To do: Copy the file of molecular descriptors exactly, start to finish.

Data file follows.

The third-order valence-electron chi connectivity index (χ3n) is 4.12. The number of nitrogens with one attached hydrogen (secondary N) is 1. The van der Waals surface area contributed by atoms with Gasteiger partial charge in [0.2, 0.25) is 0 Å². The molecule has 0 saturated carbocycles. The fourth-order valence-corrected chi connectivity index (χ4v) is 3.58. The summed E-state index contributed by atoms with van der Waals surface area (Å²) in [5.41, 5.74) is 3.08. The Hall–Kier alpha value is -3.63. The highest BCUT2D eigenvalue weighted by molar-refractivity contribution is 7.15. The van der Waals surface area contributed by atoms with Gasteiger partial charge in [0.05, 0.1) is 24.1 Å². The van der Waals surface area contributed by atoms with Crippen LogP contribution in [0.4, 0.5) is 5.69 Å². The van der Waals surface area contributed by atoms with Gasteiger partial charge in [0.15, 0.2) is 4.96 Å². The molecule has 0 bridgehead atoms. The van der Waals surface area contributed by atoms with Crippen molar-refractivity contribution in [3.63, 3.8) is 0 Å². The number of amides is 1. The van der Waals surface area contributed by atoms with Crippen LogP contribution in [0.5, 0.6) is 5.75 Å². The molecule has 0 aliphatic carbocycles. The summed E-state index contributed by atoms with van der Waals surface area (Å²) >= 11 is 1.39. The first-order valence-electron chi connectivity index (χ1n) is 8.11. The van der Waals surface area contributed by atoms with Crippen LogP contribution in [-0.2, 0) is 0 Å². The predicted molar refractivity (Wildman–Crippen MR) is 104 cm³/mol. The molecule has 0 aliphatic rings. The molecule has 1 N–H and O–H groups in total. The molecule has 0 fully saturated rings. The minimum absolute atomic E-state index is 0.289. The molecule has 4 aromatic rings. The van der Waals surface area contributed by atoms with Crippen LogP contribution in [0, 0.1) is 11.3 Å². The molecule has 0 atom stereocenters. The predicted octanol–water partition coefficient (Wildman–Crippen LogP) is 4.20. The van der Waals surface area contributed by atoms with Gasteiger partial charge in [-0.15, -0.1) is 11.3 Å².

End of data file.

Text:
The third-order valence-electron chi connectivity index (χ3n) is 4.12. The number of nitrogens with one attached hydrogen (secondary N) is 1. The van der Waals surface area contributed by atoms with Gasteiger partial charge in [0.2, 0.25) is 0 Å². The molecule has 0 saturated carbocycles. The fourth-order valence-corrected chi connectivity index (χ4v) is 3.58. The summed E-state index contributed by atoms with van der Waals surface area (Å²) in [5.41, 5.74) is 3.08. The Hall–Kier alpha value is -3.63. The highest BCUT2D eigenvalue weighted by molar-refractivity contribution is 7.15. The van der Waals surface area contributed by atoms with Gasteiger partial charge in [0.05, 0.1) is 24.1 Å². The van der Waals surface area contributed by atoms with Crippen LogP contribution in [0.4, 0.5) is 5.69 Å². The van der Waals surface area contributed by atoms with Gasteiger partial charge in [0.15, 0.2) is 4.96 Å². The molecule has 0 bridgehead atoms. The van der Waals surface area contributed by atoms with Crippen molar-refractivity contribution in [3.63, 3.8) is 0 Å². The number of amides is 1. The van der Waals surface area contributed by atoms with Crippen LogP contribution in [0.5, 0.6) is 5.75 Å². The molecule has 0 aliphatic carbocycles. The summed E-state index contributed by atoms with van der Waals surface area (Å²) >= 11 is 1.39. The first-order valence-electron chi connectivity index (χ1n) is 8.11. The van der Waals surface area contributed by atoms with Crippen LogP contribution in [-0.2, 0) is 0 Å². The predicted molar refractivity (Wildman–Crippen MR) is 104 cm³/mol. The molecule has 0 aliphatic rings. The molecule has 1 N–H and O–H groups in total. The molecule has 0 fully saturated rings. The minimum absolute atomic E-state index is 0.289. The molecule has 4 aromatic rings. The van der Waals surface area contributed by atoms with Crippen LogP contribution in [0, 0.1) is 11.3 Å². The molecule has 0 atom stereocenters. The predicted octanol–water partition coefficient (Wildman–Crippen LogP) is 4.20. The van der Waals surface area contributed by atoms with Gasteiger partial charge in [-0.15, -0.1) is 11.3 Å².